8:10 Targeting BET Bromodomains for Cancer Treatment

Bernard Haendler, Ph.D., Senior Scientist, Global Drug Discovery, Bayer Pharma AG

BRD4 belongs to the BET bromodomain family and represents an interesting target for the treatment of various pathologies, including cancer. Pharmacological in vitro and in vivo data on the activity of potent, selective BET inhibitors in tumor cell lines and in xenografts will be presented. In addition, the impact of individual point mutations in the BRD4 bromodomain on inhibitor and acetylated histone peptide binding will be discussed.

8:40 Epigenetic Control of T-Cell Biology

Jose M. Lora, Ph.D., Executive Director, Preclinical Sciences, Constellation Pharmaceuticals

In my talk I will discuss some of our research, elucidating how chromatin regulators and epigenetic factors are intimately involved in T-cell lineage commitment and function, and how their functional inhibition could lead to novel therapeutic opportunities.

9:10 Inhibition of BET Bromodomain Proteins in Solid Tumors

Anastasia Wyce, Ph.D., Investigator, R&D Oncology, GlaxoSmithKline

BET (bromodomain and extra-terminal) family proteins are epigenetic regulators known to control expression of genes involved in cell growth and oncogenesis. Selective small molecule BET inhibitors prevent binding of BET proteins to acetylated histones and inhibit transcriptional activation of BET target genes. BET inhibitors attenuate cell growth and survival in a number of hematologic cancer models, partially through down-regulation of the critical oncogene, MYC. We hypothesized that BET inhibitors will similarly regulate expression of MYC family genes (MYC, MYCN, MYCL1) in solid tumor models characterized by MYC family amplification or over-expression. In the current study, we describe the activity of GSK BET inhibitors (I-BETs) in various pre-clinical solid tumor models and discuss the role of MYC gene silencing in the observed phenotypes.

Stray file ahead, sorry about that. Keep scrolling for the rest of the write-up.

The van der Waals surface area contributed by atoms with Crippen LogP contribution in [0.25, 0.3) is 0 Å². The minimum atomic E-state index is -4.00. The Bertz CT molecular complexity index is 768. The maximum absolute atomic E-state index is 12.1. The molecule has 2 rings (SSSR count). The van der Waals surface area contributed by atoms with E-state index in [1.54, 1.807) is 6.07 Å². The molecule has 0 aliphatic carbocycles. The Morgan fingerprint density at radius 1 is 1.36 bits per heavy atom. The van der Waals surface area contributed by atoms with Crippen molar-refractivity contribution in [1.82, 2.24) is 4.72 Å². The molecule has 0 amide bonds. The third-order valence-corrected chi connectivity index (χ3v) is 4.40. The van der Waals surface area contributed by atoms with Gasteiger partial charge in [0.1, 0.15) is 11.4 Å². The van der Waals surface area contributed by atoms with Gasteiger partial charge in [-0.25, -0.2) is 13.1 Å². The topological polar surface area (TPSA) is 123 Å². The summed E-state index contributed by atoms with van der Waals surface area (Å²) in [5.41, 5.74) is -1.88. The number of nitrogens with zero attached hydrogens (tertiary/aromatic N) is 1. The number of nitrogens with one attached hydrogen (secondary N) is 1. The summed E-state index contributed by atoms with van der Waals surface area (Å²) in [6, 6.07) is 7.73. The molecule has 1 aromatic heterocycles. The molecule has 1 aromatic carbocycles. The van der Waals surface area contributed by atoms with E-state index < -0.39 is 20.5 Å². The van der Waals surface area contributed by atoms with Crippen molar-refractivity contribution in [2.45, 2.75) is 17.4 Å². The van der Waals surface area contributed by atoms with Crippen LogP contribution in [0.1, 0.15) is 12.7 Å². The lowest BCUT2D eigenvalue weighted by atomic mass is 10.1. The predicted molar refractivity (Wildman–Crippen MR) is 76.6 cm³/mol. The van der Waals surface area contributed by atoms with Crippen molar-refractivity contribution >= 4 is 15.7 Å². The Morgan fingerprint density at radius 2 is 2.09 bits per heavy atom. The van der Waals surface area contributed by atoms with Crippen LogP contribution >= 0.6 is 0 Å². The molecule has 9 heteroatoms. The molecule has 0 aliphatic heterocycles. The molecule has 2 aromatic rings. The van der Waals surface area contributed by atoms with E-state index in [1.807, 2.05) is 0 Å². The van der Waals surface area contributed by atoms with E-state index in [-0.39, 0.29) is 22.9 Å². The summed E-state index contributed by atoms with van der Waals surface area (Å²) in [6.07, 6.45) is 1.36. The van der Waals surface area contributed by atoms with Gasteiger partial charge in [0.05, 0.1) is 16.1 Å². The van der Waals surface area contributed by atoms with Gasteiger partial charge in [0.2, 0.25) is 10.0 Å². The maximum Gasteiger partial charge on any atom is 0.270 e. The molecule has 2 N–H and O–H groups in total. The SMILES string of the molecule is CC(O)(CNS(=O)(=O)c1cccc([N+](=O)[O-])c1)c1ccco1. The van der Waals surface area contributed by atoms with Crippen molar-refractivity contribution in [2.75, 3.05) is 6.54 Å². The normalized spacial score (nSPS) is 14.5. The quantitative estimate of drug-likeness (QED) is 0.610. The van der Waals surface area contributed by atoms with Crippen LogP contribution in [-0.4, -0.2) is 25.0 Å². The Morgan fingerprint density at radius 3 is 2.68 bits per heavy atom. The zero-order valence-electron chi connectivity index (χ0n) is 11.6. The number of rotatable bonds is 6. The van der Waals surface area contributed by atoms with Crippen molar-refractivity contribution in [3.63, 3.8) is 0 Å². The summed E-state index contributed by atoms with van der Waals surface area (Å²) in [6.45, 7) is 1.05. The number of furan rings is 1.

9:40 Coffee Break in the Exhibit Hall with Poster Viewing


10:30 Multifocal Defects in the Hematopoietic and Lymphoid Compartments in Mice Dosed with a Broad BET Inhibitor

Dong Lee, Ph.D., Scientist, Safety Assessment, Genentech

Several publications have shown bromo and extra terminal (BET) proteins to be attractive targets for therapeutic intervention in several human diseases. However, the safety profile of BET inhibition is largely unknown. Our study shows that mice treated with JQ1, a broad BET small molecule, at efficacious concentrations develop multifocal defects in the lymphoid and immune cell compartments. In addition JQ1 at higher concentrations are not tolerated. This toxicity study establishes a baseline safety signal for JQ1 and begs the question of whether these findings are related to specific BET isoform inhibition or caused by secondary pharmacology from JQ1.

11:00 Bromodomain and ExtraTerminal (BET) Domain Inhibitors Induce a Loss of Intestinal Stem Cells and Villous Atrophy

Peter Newham, Ph.D., Global Head, Discovery Safety, R&D Innovative Medicines, AstraZeneca

BET domain epigenetic reader proteins play a role in controlling the expression of genes that regulate cellular differentiation and proliferation and phenotype maintenance (eg, cMyc) and are frequently modified in cancer; hence BET modulators are being explored as potential therapeutics in a number of tumor settings. In addition to regulating tumor cell viability, BET inhibitors are also associated with gastrointestinal toxicity, though the molecular and cellular mechanisms behind this toxicity have yet to be elucidated. We have found that BET inhibitors induce a dose-limiting duodenal villous atrophy in vivo, accompanied by inappetence and body weight loss. Ex-vivo cultures of intestinal organoids confirm that villous atrophy occurs with multiple chemical classes of BET domain inhibitors and that their toxicity is driven by their primary pharmacology. Intriguingly, the intestinal atrophy occurs in the absence of a proliferative block, and in the presence of cMyc, suggesting that the intestinal effects are not mediated by cMyc inhibition as may have been assumed. We find instead that BET domain inhibitors induce a rapid loss of intestinal stem cells, suggesting that it is a loss of stem-cell self renewal leading to crypt loss and dose-limiting duodenal toxicity.

11:30 Enjoy Lunch on Your Own

1:00 pm Plenary Keynote Program 

Chas BountraChas Bountra, Ph.D., Professor of Translational Medicine & Head, Structural Genomics Consortium, University of Oxford

Martin TolarMartin Tolar, M.D., Ph.D., Founder, President & CEO, Alzheon, Inc.

Andrew L. Hopkins, Andrew L. Hopkins, D.Phil, FRSC, FSB, Chair of Medicinal Informatics and SULSA Research Professor of Translational Biology, Division of Biological Chemistry and Drug Discovery, College of Life Sciences, University of Dundee

2:45 Refreshment Break in the Exhibit Hall with Poster Viewing

3:45 Close of Conference